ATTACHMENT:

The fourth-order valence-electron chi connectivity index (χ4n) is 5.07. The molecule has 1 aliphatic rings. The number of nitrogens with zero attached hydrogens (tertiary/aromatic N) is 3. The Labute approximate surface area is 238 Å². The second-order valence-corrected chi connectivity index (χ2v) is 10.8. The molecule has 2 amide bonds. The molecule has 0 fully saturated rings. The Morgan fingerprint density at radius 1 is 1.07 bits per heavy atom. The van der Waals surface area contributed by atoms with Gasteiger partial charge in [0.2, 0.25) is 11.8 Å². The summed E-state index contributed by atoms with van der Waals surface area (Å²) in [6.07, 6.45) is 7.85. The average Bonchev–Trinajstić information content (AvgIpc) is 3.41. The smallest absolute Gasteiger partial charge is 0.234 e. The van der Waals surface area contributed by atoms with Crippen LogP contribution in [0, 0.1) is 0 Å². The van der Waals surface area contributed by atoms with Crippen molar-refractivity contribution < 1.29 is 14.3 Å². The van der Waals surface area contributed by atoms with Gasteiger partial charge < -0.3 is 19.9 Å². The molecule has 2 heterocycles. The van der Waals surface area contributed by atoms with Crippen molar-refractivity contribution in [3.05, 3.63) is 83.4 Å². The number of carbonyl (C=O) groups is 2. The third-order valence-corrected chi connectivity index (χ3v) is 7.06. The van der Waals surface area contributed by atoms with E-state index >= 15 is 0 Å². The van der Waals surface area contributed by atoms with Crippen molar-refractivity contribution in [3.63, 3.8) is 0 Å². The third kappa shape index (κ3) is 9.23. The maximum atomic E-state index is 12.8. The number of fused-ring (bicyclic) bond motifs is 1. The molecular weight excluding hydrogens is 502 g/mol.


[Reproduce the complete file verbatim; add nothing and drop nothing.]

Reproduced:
The fourth-order valence-electron chi connectivity index (χ4n) is 5.07. The molecule has 1 aliphatic rings. The number of nitrogens with zero attached hydrogens (tertiary/aromatic N) is 3. The Labute approximate surface area is 238 Å². The second-order valence-corrected chi connectivity index (χ2v) is 10.8. The molecule has 2 amide bonds. The molecule has 0 fully saturated rings. The Morgan fingerprint density at radius 1 is 1.07 bits per heavy atom. The van der Waals surface area contributed by atoms with Gasteiger partial charge in [0.2, 0.25) is 11.8 Å². The summed E-state index contributed by atoms with van der Waals surface area (Å²) in [6.07, 6.45) is 7.85. The average Bonchev–Trinajstić information content (AvgIpc) is 3.41. The smallest absolute Gasteiger partial charge is 0.234 e. The van der Waals surface area contributed by atoms with Crippen LogP contribution in [0, 0.1) is 0 Å². The van der Waals surface area contributed by atoms with Crippen molar-refractivity contribution < 1.29 is 14.3 Å². The van der Waals surface area contributed by atoms with Gasteiger partial charge < -0.3 is 19.9 Å². The molecule has 2 heterocycles. The van der Waals surface area contributed by atoms with Crippen molar-refractivity contribution in [3.05, 3.63) is 83.4 Å². The number of carbonyl (C=O) groups is 2. The third-order valence-corrected chi connectivity index (χ3v) is 7.06. The van der Waals surface area contributed by atoms with E-state index >= 15 is 0 Å². The van der Waals surface area contributed by atoms with Crippen molar-refractivity contribution in [3.63, 3.8) is 0 Å². The third kappa shape index (κ3) is 9.23. The maximum atomic E-state index is 12.8. The number of fused-ring (bicyclic) bond motifs is 1. The molecular weight excluding hydrogens is 502 g/mol.